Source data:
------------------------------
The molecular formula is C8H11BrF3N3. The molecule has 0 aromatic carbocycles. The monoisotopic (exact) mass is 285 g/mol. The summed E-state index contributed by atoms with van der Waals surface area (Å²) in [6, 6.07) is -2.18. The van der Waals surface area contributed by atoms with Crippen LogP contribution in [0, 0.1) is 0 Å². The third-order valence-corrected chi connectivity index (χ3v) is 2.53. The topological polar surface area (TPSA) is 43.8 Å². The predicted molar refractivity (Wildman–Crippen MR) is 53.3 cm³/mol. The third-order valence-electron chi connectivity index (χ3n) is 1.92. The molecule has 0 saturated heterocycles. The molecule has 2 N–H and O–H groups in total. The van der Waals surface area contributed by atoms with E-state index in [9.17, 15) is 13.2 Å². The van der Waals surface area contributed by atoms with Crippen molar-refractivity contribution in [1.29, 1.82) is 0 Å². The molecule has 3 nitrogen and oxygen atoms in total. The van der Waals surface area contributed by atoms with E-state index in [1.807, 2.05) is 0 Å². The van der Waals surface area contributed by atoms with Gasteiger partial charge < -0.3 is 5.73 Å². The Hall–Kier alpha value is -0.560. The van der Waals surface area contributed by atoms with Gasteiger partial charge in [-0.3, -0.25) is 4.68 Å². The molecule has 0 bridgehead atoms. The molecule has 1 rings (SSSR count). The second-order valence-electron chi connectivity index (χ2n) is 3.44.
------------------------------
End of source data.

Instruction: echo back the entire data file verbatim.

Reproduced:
The molecular formula is C8H11BrF3N3. The molecule has 0 aromatic carbocycles. The monoisotopic (exact) mass is 285 g/mol. The summed E-state index contributed by atoms with van der Waals surface area (Å²) in [6, 6.07) is -2.18. The van der Waals surface area contributed by atoms with Crippen LogP contribution in [0, 0.1) is 0 Å². The third-order valence-corrected chi connectivity index (χ3v) is 2.53. The topological polar surface area (TPSA) is 43.8 Å². The predicted molar refractivity (Wildman–Crippen MR) is 53.3 cm³/mol. The third-order valence-electron chi connectivity index (χ3n) is 1.92. The molecule has 0 saturated heterocycles. The molecule has 2 N–H and O–H groups in total. The van der Waals surface area contributed by atoms with E-state index in [9.17, 15) is 13.2 Å². The van der Waals surface area contributed by atoms with Crippen molar-refractivity contribution in [1.29, 1.82) is 0 Å². The molecule has 3 nitrogen and oxygen atoms in total. The van der Waals surface area contributed by atoms with E-state index in [1.807, 2.05) is 0 Å². The van der Waals surface area contributed by atoms with Gasteiger partial charge < -0.3 is 5.73 Å². The Hall–Kier alpha value is -0.560. The van der Waals surface area contributed by atoms with Gasteiger partial charge in [-0.3, -0.25) is 4.68 Å². The molecule has 0 bridgehead atoms. The molecule has 1 rings (SSSR count). The second-order valence-electron chi connectivity index (χ2n) is 3.44.